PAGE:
20 mile drop race recap

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A little over a week ago on April 23, I ran the Lake Health Running Series 20 Mile Drop. I freaking love this race for a few reasons.

1. It’s the perfect training run for the Rite Aid Cleveland Marathon, and it’s not that expensive of a race at all. Even with signing up later, it was $65 with a discount code.

2. It’s challenging! Don’t let the Drop part of the name fool you; the course has some hills and elevation changes to keep your legs guessing.

3. And last but most certainly not least, this race goes through my hometown neighborhood in Painesville, so my family is able to cheer me on right near their house. I also get all nostalgic running through my hometown.

Race day conditions were sooooo much better than last year when Mother Nature dropped a snowstorm the day before the race and graced us with bone-chilling temps. I got my usual escort to the starting line (Thanks, Dad! You’re awesome!), made one last bathroom stop, and walked to the start. I was happy when I saw a few peeps I knew (what’s up, Rachel and Sara?!) and chatted for just a bit before we were off and running.

The plan I told everyone was this would just be a training run for CLE, and I wasn’t going to push the pace. That in fact is a lie; I just didn’t want to hear the bitching. I wanted to see how well I could do this year with running it well last year (2:53 and change). The first mile was done before I knew it, but it was too fast to be sustainable (just a hair over 8:00). Time to back off because I still had 19 miles to go. Around miles 1.5-2.5, there was a significant climb, but thankfully, I didn’t feel tired or winded after. This shocked me because I keep feeling as though I was not as well training or running as well as I did last year. Small victory, even though it was early in the race.

Around mile 4ish, I hung with a group of three ladies and chatted a bit. It’s always nice to have someone to talk with during these long runs because it breaks the mile monotony. The one lady and I pressed ahead, and she was pretty awesome. I didn’t catch her name, but she was a 40-something, elementary school gym teacher in Kirtland. And she was killing it! For the next 4 or so miles, we hung together and talked. I wasn’t paying attention to my watch, but when I finally did, I told her to leave me in the dust because I was way under my planned pace and didn’t want to burn out halfway through the race.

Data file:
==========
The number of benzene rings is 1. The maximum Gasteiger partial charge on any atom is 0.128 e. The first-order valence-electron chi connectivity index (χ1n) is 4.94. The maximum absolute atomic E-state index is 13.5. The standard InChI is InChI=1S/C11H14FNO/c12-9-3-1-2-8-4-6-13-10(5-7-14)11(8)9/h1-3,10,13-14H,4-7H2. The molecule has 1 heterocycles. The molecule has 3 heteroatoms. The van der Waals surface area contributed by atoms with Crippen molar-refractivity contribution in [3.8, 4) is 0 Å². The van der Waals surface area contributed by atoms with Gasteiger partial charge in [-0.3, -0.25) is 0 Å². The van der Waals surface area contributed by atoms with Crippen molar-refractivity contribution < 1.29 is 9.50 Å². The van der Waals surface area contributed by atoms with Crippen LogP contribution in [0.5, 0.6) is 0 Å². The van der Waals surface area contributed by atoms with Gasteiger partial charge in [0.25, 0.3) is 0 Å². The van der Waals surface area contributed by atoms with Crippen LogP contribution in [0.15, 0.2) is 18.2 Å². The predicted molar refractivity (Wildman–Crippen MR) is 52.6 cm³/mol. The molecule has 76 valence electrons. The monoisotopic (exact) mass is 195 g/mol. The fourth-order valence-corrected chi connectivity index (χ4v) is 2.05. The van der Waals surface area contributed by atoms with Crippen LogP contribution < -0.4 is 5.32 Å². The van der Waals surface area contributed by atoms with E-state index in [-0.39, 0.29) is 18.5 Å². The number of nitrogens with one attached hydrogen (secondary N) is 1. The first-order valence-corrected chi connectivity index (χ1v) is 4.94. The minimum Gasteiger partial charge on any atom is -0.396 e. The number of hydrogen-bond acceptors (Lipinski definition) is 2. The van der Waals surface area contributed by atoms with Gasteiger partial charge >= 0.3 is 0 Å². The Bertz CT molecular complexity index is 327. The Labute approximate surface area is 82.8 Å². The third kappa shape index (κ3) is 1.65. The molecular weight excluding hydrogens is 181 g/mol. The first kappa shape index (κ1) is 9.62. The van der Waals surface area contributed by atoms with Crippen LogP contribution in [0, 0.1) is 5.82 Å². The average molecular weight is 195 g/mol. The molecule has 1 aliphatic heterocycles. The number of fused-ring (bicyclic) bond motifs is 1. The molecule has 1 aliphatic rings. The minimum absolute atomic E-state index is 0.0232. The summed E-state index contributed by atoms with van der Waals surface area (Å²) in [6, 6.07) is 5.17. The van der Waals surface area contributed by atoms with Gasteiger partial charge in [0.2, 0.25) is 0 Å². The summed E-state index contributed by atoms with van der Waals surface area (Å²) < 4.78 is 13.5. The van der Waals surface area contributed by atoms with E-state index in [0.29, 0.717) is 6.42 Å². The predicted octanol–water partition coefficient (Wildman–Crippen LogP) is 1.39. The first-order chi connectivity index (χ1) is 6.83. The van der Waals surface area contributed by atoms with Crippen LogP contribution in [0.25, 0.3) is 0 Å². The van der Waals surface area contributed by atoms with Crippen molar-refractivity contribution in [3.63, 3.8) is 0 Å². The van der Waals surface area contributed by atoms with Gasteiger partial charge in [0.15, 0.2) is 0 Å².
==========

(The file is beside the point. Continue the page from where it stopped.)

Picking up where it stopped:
Miles 10-14 were a blur because I started to get really antsy. I knew my parents would be waiting for me around mile 14, and I was just like, “Holy crap, just get there already!” When I came out of the bike path into the neighborhood, my mom and dad were there smiling and cheering me on. I was starting to feel a little fatigued at this point, so it boosted my spirits. The best part of the whole race happened when my dad, who is not a runner, hopped in to run with me. All the feels!

Although I felt myself getting tired after mile 15, I kept moving forward, and my pace was great and consistent. This changed as soon as I hit the damn flag for mile 17. Muscle cramps in both calves and a cramp in my left foot stopped me in my tracks. I had to stop and stretch, walk, and then get back to running. This would be the recurring theme for the last three miles, and I know I stopped at least 5 times. I felt defeated and wanted to cry, but I told myself I better get my shit together and finish this race. My parents got to see me in this sad state when I hit mile 18, and after talking with them after the race, they said they wanted to stop and help me.

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pain train at mile 18

I was so happy when I reached mile 19 knowing I was so close to that finish line. I wanted to be able to run the entire last mile, but I had to stretch out one last cramp around 19.5. One-half mile to go! You can do this! When I hit the last turn, I regained focus and made my way through the muddy grass to the finish. 2:56:34. It wasn’t the race I necessarily wanted being that it was 3 minutes slower than last year, but I know I spent more than 3 minutes taking care of my legs on the course. All things considered, I did pretty damn well, and it was good enough for second place in my age group! WOOHOO! I could get used to this placing thing. Thanks, Lake Health Running Series, for yet another great year. I’m already looking forward to 2018!

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“It’s a major award!”

 

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3 responses »

  1. You did a great job! I told the whole world it was my A race. I did snag a PR but I also snagged some painful IT bands along the way. Boo. Congrats, girl!!

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